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Lesbian Rejected as Foster Parent Sues Federal Government

Kelly Easter
Courtesy Lambda Legal

Kelly Easter of Nashville says a faith-based agency under contract to the government turned her away simply because she's a lesbian.

A Tennessee woman has sued the federal government because child services agency with a government contract rejected her as a foster parent simply because she is a lesbian.

Kelly Easter of Nashville filed her suit last Wednesday in U.S. District Court for the District of Columbia. It names as defendants the U.S. Department of Health and Human Services, along with several HHS officials and programs. She is represented by Lambda Legal, Americans United for Separation of Church and State, and the law firm of Orrick, Herrington, and Sutcliffe.

Last year, Easter expressed interest in becoming a foster parent to a refugee child through a federal program. Her inquiry to the U.S. Office of Refugee Resettlement was forwarded to Bethany Christian Services, the only agency handling the program in her area. Bethany turned her down because she is a lesbian, citing its policy against placing children with LGBTQ+ people.

She complained about the discrimination and asked if there might be an exception because the program is federally funded, but Bethany officials said they were bound by the policy of the U.S. Conference of Catholic Bishops, for which it is a subcontractor. She also contacted the Office of Refugee Resettlement, where staffers said they would look into the matter.

Bethany announced this year that it was lifting its discriminatory policy, and Easter made inquiries again. After some back-and-forth, she was told that the Bethany office most convenient to her home would still not allow her to foster a child because of the contract with the bishops' conference. Bethany officials referred her to another location that is not connected with the Catholic group, but that did not work out for her because the necessary travel was incompatible with her work schedule as a real estate agent. So she filed the suit.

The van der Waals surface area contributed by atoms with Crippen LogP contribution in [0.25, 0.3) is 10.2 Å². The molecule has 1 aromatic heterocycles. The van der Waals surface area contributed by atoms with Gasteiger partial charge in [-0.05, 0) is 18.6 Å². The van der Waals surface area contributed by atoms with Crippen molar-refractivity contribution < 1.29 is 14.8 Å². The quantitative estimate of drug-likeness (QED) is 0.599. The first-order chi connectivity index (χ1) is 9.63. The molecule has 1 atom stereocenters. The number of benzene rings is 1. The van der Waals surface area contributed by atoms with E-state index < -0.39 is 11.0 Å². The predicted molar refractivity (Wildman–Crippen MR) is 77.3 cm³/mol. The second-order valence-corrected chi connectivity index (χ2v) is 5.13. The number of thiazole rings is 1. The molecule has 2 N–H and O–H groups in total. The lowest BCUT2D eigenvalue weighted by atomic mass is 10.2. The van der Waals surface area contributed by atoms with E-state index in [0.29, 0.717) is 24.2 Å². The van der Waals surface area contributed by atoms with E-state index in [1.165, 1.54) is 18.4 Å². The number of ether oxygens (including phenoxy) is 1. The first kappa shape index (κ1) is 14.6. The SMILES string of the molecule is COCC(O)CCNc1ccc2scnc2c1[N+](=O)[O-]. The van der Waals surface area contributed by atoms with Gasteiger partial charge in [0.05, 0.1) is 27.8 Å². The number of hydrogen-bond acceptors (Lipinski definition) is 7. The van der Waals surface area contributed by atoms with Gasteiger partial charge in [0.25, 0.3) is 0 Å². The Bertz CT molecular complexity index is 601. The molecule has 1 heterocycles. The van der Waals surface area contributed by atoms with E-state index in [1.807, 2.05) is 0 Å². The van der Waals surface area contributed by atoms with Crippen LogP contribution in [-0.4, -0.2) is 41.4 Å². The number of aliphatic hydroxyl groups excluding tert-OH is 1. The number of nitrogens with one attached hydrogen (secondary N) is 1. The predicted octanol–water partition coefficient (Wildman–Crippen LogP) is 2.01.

"There are more unaccompanied refugee children in the federal government's care than there are eligible foster homes available for these children," says a Lambda Legal press release. "By allowing USCCB to require its subgrantees to use religion to discriminate against LGBTQ people, the federal government is harming prospective parents and vulnerable children who are denied the opportunity to find safe, loving homes. By sanctioning and enabling discrimination and favoring certain religious beliefs, the government is violating the First and Fifth Amendments of the U.S. Constitution."

"I am heartbroken," Easter said in the release. "It hurt to be turned away -- twice -- solely because of my identity. I've been a Christian since I was a little girl and my personal relationship with God is the most important thing to me. I also know that LGBTQ people can have thriving families and that they are as important and deserving as any other. How can the government tell me that my beliefs are wrong?

"But I'm more concerned about the children. The federal government is supposed to be helping them, but by denying a loving home to a child or young person in need, they are not doing that; they are actually hurting them. I am qualified and can provide a safe, stable home for a child. How is it better for them to stay in a group setting instead of a home with someone who can care for and support them adequately?"

"The federal government cares for thousands of immigrant children in foster care programs," added Karen L. Loewy, senior counsel at Lambda Legal. "Ms. Easter would like to provide a safe and nurturing home to a child in need. However, our government excludes her from applying by knowingly funneling millions of dollars of taxpayer money into a child welfare organization that refuses to allow LGBTQ people to apply to be foster parents. This kind of discrimination not only hurts the people turned away -- it hurts the children in these programs by reducing the number of available homes and depriving these children of the opportunity to be considered for placement in loving homes that may best serve their individual needs."

Under Donald Trump's administration, the federal government ceased enforcing policies against anti-LGBTQ+ discrimination by contractors providing adoption and foster care services. President Joe Biden has ordered all federal agencies to see that anti-LGBTQ+ discrimination does not take place, but Easter's suit indicates that it is continuing.

The Supreme Court ruled in June that a Catholic agency could retain its contract to provide foster care services for the city of Philadelphia even though the agency discriminates against LGBTQ+ people, in violation of the city's law. But the ruling was crafted narrowly to apply only in that case, therefore not establishing a general right to discriminate. Several states allow their contractors to engage in such discrimination.

A spokesperson for Health and Human Services' Administration of Children and Families told NBC News that HHS is preparing a response to the suit and also offered a statement against discrimination. "HHS is committed to protecting the rights of LGBTQ+ individuals and ensuring access to our programs and services," the spokesperson said.

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